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Song Of The Shrimp


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Guitar Tab: http://www.frankblack.net/tabs/song.asp?song=honeycomb_song_of_the_shrimp

Lyrics:
I saw three shrimps in the water
And two were old and grey
So I swam a little closer
And I heard the third one say

Goodbye mammy shrimp
And Papa shake my hand
Here comes the shrimp boat for
To take me to Louisiane

He showed his mama and his papa papa papa papa papa papa papa
The shrimp newspaper he read
And there the advertisement
To all the young shrimps said

Free ride New Orleans
To stay in Grand Hotel
Meet Creole gals
That help you out of your shell

Goodbye mammy shrimp
And Papa shake my hand
Here comes the shrimp boat for
To take me to Louisiane

His poor mama and his poor papa papa papa papa papa papa papa
They haven't heard from him yet
Last time they've seen his smiling face
Is when he jumped into the net

Goodbye mammy shrimp
And Papa shake my hand
Here comes the shrimp boat for
To take me to Louisiane
Here comes the shrimp boat for
To take me to Louisiane
Here comes the shrimp boat for
To take me ah take me


Notes:
In August 2001, at the rock festival La Route du Rock in Saint-Malo, France, Frank sang an acoustic version of "Song of the Shrimp" during the press conference, while a French photographer named Richard Bellia translated the words into French.
Bellia recalls in an issue of French magazine "Rock & Folk" (Febrary 2006): "I have several jobs, photographer is not my only one. Often, in festivals, I stage press conferences. That's how I met Frank Black, and we became pals. He told me once: 'I want to sing a Presley song... my band hates it, nobody wants to do it, would you do it with me?' So we found ourselves facing tens of thousands of people, doing 'The Shrimp Song'. Frank sings, I translate to the crowd, verse by verse... If you know your way around the Net, you can find a trace of our performance here or there..."

On June 27, 2003, during a solo acoustic set at the Batofar, in Paris, Frank read out the French translation before playing the song, puncutating the verses with "C'est triste, c'est triste" ("It's sad, it's sad"). A recording of this show has been distributed through dimeadozen.org.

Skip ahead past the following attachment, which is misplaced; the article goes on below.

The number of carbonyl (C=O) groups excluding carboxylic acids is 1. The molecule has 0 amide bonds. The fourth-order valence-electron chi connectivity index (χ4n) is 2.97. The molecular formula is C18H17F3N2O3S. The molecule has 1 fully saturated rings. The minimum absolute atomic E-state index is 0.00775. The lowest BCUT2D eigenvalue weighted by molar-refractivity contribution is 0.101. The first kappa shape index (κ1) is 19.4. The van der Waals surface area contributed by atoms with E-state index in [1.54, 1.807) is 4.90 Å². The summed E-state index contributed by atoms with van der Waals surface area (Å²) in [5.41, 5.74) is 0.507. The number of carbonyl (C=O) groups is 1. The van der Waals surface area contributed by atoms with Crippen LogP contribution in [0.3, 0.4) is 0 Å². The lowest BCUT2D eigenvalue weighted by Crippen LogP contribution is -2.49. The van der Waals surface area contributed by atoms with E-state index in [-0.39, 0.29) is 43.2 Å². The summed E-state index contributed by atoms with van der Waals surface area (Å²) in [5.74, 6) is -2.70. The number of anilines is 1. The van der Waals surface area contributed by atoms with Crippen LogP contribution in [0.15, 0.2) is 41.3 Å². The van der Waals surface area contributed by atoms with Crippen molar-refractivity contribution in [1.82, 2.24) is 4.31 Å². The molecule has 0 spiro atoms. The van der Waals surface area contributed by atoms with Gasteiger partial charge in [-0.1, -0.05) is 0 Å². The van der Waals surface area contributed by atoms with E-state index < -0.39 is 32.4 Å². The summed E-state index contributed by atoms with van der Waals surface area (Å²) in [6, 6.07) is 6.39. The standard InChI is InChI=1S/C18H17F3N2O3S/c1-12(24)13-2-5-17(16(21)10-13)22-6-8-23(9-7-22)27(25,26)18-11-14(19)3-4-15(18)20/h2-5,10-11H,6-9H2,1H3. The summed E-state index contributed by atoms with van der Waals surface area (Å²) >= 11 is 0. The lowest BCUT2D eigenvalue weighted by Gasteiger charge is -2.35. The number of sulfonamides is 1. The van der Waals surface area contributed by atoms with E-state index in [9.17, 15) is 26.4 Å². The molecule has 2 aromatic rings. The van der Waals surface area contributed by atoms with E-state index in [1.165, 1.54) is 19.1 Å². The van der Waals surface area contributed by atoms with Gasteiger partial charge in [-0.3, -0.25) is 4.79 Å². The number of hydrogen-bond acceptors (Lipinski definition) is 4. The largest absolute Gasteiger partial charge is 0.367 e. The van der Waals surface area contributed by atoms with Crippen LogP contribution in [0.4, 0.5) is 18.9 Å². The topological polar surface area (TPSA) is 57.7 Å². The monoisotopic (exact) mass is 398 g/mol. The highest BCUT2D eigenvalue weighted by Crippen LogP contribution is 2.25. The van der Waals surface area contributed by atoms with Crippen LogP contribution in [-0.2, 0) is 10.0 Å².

Sources for the press conference story (in French) can be found here and here.


Quotes:
"I first heard this song on Abnormal, a live record that Townes Van Zandt recorded in clubs around Europe. He did this song so beautifully that I wound up playing it a lot on my own and with a couple of bands. I wanted desperately to find my own voice on it, but that didn't happen until I did this acoustic gig in Boston a couple of years ago, and I switched two of the chords from major to minor and one to a seventh. That's when it became my song."
- Frank on recording Honeycomb - Night Times. 12/06/2005

Well, I still haven't heard the Elvis version of that song. I heard it from a Townes Van Zandt recording. It's just a live nightclub performance, with all these pregnant pauses and stumbles and little side-banter. It's very funny. Any time I did a radio spot [with the Catholics], like I'd be in Switzerland talking to some DJ about, [compressed DJ voice] "So Frank, tell us about the Pixies" or something. And I'd be like, [party guy voice] "Hey man, whoooo!" Radio people just want you to make noise. They don't care what you do. So I'd always have my guitar with me, and I would always somehow work in the shrimp song. I used to even have them translate the lyrics for me in their native language. I would play a line and kind of whisper it in their ear, then they would do the line. I was always just goofin' around with the song in some way.

I did this acoustic version at a gig in Boston a couple of years ago, and I made it into a sadder, darker song. When I did that, it definitely became my own, as far as I was concerned. Anyway, I thought some of the guys that played on the record have played with Elvis, actually, and certainly understand the music of that era. So when I ended up playing with them, there was no talk about how we were gonna do it. They just played it at this rockin' tempo. The way that they played it, coincidentally, sounds very "Elvis backing band." There's just something about it that has this kind of fast, shuffley kind of thing. I don't know what the Elvis version sounds like, but it's much closer now to the original, I would imagine, in some strange way. I gotta go rent that.

- Frank Black - CMJ

SKRATCH: You did a cover of "Song of the Shrimp" from the movie GIRLS GIRLS GIRLS, which was an Elvis movie. Are you a big Elvis fan?
FRANK: Yes, but I don't know his version of that song. I know that song from a guy called Townes Van Zandt, a folk singer.

SKRATCH: So you covered it because it was the folk singer's, not because it was Elvis's?
FRANK: Well, I covered it because it's a good song.

SKRATCH: Why is it a good song?
FRANK: Because it is an interesting song, it's a strange song, it's funny, it's dark, it has a lot of sorta double meanings, I suppose.... It's a strange, strange little song.
- Interview in Skratch

"That was prompted by Townes Van Zandtís version on his last record. He just barely plays the song, he just hits a chord and sings a line and cracks up, hits another chord, makes a jokeÖ itís a really deconstructed but very entertaining version, and that was my reference point. Iíve still never even heard the Elvis version. It didnít click until I hit a minor chord once instead of a major, and I was able to free myself to do an interpretation of the song instead of being so literal with it."
- Frank Black on recording Honeycomb in Uncut


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